My friend Michele challenged me on Facebook this week to name the top 10 books that have stuck with me. It was an easy list. I realized that I had nine of the ten on my list; all I lacked was Gone with the Wind. So, I adjusted my list to include books that are in my home library.
Happy reading, Readers!
Where the Sidewalk Ends by Shel Silverstein
My aunt Carolyn gave me my copy for Christmas in 1984. I have read and reread the antics of Hector the Collector, Lazy Jane, and The Razor-Tailed Wren! My “talent” in my third grade talent show was reciting “Recipe for a Hippopotamus Sandwich” complete with props. My sweet daughter recited the same poem with the same hippo prop in her first grade talent show. If you haven’t picked up this book in a while, please do. Take time to remember to nurture your inner six year old.
Frankenstein by Mary Shelley
I am not a fan of scary movies or scary books. So, it was with trepidation that I chose to pick up Frankenstein. This is not a book of horror; it is a beautiful Victorian novel about tender and real relationships. Read it. It’s enchanting.
Anne of Green Gables by Lucy Maud Montgomery
Though I watched the PBS mini-series several dozen times in childhood, I just read it for the first time last year when I read it aloud to my daughter. She had to tell me to stop laughing and keep reading. Maybe I am a sucker for this book about a redhead named Anne because I am a redheaded Anne-with-an-E. Gilbert Blythe doesn’t hurt either. Honestly, it’s not Glibert by himself, but he and Anne together are a powerful force. Love them. Please read the passages when Anne speaks out loud without pausing for breath. Imagine a stubborn redhead speaking. Think of me. Enjoy. Laugh. Smile. Cry.
The Sound of a Wild Snail Eating by Elisabeth Tova Bailey
I first heard about this book on NPR when they interviewed the author (listen here). Then, my dad bought a copy for me. I rarely read a book more than once; however, I have read this book three times. The first time I was so interested in the story that I just wanted to know what happened, so I plowed through the book. I then realized that plowing through a book about the slow and deliberate ways of a snail was not the way to read this book at all! The moment I finished it I began reading it again though much more slowly. I read it a third time for a book club. Who knew snails were so interesting?
The Active Life by Parker J. Palmer
I read this for Spirituality and Creativity, my first seminary class. There are so many penciled notes scribbled in the margins that I cannot begin to convey here all that I love about this book. I will say this: life is all about the hyphens. “Rather than speak of contemplation and action, we might speak of contemplation-and-action, letting the hyphens suggest what our language obscures: that the one cannot exist without the other.” I have been known, on occasion, to email the seminary president a short email that states, “I temporarily lost my hyphens. I am back now.”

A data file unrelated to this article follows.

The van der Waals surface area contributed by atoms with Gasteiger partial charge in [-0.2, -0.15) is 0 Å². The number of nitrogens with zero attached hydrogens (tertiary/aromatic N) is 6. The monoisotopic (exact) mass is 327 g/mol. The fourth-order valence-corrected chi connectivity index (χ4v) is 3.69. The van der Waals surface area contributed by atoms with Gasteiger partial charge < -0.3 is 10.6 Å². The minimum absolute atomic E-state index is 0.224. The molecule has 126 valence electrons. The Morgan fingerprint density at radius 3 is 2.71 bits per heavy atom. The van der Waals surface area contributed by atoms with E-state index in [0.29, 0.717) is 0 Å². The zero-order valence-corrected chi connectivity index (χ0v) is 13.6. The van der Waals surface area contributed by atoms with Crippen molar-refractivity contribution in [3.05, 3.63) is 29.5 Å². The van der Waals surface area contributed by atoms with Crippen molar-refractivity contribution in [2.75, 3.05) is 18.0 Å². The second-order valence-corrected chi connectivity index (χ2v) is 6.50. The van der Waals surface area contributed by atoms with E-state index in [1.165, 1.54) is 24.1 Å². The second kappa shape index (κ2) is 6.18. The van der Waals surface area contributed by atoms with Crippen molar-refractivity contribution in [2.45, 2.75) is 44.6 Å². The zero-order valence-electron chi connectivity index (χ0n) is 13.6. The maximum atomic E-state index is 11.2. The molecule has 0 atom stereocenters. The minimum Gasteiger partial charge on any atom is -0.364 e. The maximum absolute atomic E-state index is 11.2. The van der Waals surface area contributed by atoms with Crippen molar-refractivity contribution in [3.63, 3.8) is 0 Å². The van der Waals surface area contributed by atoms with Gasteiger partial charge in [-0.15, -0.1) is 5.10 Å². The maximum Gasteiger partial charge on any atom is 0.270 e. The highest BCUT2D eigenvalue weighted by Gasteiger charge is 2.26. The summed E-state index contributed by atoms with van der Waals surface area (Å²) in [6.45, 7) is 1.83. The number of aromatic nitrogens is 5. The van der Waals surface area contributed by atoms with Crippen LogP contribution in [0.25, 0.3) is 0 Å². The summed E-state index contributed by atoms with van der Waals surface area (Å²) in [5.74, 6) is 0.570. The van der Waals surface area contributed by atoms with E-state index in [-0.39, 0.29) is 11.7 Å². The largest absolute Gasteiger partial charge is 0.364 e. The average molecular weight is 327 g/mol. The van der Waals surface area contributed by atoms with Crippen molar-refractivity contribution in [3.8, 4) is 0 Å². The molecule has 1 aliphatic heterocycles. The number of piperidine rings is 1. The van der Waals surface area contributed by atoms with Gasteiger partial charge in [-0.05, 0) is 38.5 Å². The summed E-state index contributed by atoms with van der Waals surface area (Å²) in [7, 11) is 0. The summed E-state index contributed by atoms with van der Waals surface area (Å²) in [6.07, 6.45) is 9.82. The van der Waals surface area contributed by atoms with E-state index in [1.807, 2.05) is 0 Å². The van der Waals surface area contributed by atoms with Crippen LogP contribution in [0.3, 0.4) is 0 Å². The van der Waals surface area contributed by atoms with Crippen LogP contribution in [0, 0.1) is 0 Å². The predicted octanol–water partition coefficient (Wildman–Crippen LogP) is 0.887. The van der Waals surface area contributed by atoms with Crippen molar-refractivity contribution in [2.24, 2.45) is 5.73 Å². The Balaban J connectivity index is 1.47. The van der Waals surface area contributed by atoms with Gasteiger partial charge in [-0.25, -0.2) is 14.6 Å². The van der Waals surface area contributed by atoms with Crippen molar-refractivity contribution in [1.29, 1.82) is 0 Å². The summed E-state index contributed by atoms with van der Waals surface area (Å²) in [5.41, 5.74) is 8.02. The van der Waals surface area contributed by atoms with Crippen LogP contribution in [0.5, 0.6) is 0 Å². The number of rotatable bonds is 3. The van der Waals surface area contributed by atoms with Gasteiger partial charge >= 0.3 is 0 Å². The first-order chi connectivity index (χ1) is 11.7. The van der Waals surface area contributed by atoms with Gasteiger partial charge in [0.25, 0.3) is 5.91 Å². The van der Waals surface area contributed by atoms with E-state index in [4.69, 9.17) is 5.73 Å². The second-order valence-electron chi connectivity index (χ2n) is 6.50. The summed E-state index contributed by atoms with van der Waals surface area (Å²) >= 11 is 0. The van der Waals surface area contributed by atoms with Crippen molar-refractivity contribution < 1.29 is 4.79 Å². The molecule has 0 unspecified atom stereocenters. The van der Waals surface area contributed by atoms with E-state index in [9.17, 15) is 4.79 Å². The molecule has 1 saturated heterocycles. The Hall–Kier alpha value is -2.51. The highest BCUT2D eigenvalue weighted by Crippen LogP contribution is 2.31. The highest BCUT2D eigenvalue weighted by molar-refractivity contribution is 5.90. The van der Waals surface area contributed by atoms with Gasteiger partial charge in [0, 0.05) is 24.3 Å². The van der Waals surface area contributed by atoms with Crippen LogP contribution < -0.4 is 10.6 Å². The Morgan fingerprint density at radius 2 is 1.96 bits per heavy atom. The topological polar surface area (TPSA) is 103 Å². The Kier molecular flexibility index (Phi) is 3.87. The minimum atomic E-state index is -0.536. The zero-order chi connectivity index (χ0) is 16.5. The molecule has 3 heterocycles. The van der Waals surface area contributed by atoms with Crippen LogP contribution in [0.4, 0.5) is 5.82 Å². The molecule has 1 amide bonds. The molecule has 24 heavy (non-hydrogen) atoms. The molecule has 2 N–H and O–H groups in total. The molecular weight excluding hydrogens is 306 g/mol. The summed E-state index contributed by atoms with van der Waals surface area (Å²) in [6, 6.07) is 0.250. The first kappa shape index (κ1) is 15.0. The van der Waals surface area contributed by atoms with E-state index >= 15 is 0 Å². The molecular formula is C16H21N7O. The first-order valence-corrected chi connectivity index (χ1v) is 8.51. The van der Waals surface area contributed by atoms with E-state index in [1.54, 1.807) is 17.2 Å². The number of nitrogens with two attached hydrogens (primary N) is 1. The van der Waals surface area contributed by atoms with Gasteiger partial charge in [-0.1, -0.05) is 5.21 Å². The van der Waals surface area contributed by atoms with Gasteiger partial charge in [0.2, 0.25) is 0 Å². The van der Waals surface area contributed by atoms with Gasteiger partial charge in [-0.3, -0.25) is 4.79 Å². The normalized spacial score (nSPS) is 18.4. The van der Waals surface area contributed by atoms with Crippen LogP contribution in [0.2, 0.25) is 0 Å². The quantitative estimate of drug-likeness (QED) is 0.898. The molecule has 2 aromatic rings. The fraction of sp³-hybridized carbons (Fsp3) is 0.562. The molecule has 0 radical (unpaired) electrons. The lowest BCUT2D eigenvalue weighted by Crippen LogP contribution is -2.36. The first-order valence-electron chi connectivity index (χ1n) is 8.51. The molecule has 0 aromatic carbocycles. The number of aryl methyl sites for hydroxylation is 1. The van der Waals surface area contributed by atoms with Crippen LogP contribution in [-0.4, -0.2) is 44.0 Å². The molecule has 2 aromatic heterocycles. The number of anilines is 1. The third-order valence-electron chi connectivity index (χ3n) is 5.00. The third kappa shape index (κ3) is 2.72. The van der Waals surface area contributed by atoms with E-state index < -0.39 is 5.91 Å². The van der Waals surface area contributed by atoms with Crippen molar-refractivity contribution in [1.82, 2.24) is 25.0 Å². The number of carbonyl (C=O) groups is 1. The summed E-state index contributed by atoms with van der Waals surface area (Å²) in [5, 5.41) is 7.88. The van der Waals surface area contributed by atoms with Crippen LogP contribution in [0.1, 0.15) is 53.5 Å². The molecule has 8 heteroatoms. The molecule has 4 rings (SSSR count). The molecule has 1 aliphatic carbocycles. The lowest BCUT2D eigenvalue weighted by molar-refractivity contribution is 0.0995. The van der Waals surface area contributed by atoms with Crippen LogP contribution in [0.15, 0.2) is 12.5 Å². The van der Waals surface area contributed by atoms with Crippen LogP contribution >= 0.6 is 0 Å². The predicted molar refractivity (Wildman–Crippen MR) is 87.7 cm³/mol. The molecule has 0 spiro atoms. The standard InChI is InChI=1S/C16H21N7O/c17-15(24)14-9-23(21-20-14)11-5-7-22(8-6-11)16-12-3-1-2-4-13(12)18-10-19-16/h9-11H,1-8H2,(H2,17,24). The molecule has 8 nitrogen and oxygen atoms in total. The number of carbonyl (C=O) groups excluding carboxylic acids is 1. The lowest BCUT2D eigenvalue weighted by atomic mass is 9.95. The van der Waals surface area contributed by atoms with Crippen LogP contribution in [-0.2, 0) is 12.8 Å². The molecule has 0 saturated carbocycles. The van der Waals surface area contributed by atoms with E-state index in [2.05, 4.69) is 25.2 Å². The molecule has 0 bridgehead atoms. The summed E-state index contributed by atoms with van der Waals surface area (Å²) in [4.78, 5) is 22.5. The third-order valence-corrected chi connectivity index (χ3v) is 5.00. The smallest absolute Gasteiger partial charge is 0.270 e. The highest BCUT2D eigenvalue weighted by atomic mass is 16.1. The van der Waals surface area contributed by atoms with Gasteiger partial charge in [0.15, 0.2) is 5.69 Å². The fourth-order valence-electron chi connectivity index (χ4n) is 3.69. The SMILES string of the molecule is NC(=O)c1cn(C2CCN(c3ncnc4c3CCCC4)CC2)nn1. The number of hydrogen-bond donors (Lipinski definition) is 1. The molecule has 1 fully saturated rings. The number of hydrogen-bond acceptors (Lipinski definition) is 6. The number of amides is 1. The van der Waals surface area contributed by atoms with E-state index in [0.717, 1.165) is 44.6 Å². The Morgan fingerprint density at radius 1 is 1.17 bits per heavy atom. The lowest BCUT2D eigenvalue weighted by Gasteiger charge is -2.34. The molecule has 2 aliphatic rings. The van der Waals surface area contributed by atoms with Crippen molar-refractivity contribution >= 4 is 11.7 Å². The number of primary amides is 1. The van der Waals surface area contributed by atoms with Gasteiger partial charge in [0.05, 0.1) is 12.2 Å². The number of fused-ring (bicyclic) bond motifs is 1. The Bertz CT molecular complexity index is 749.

Where the Red Fern Grows by Wilson Rawls
My father read this book aloud to me as a child. Though I lived in an apartment in the metropolis of Atlanta I was right there coon hunting with Old Dan and Little Ann. When the book was over I wanted to cry but waited until my dad left my room. I am certain he cried, too. Some books just never leave you.
C is for Corpse by Sue Grafton
I first read this book when I was about 13. It was the first book I read that kept me up until the wee hours hidden under covers. The chase scene still gets my heart racing just thinking about it. When I was in ninth grade my dad checked my friend Erika and me out of school to meet Sue Grafton and have her sign our books. It is so good to be parented by people who care for books. Recently, I earned a free book at a local thrift shop. My daughter and I scanned shelves not really finding anything. THEN, I laid eyes on this paperback copy. I told her all about the first time I read it, and she said, “Let’s get it! I wanted to read it, too!” At age 11, she read it in less than three days.
Mastering the Art of French Cooking by Julia Child, Louisette Bertholle, and Simone Beck
I read cookbooks like novels. The story unveils itself through the process. I can imagine each dish. I am also terrible about keeping a diary or journaling so each cookbook is a diary in itself. I write the date, cooking notes, whom I cooked for, and their responses. My children and I agree that the best recipe is Julia’s potage parmentier (leek and potato soup). According to my notes made on 21 Feb 2011 Ben told me I should make it again. Kat added, “When rich and famous people come to dinner, you should make this soup.” Please, come on over. We will share table fellowship and this perfect soup. I particularly love making this soup because I get to use a food mill my mom bought me at a garage sale.
The Pillars of the Earth by Ken Follett
Five times. I have read this book five times. It is my all-time favorite book. It has everything a book should have: romance, murder, deception, redemption, monks, cathedrals, architecture, England, and so much more. It is epic. It begins in the year 1123. The first sentence: The small boys came early to the hanging. Follett hooks you in at the beginning and takes you on a beautifully written journey. My parents gave me a first edition. I love it. Read it! All 973 pages.
A Zoo for Mister Muster by Arnold Lobel
The story goes that everyday for an entire year I asked my mom to read this book to me…and she did. When my parents found out I was pregnant with my first child they sent me my childhood copy as a present. Reading is, undoubtedly, a gift to pass on to the next generation. The book is so important to me I have it on display in my home and spoke about it in my mother’s eulogy about “True Things” which you may read here.
Support your local bookstore! Kansas Citians with children (or, for your inner six year old) check out Reading Reptile.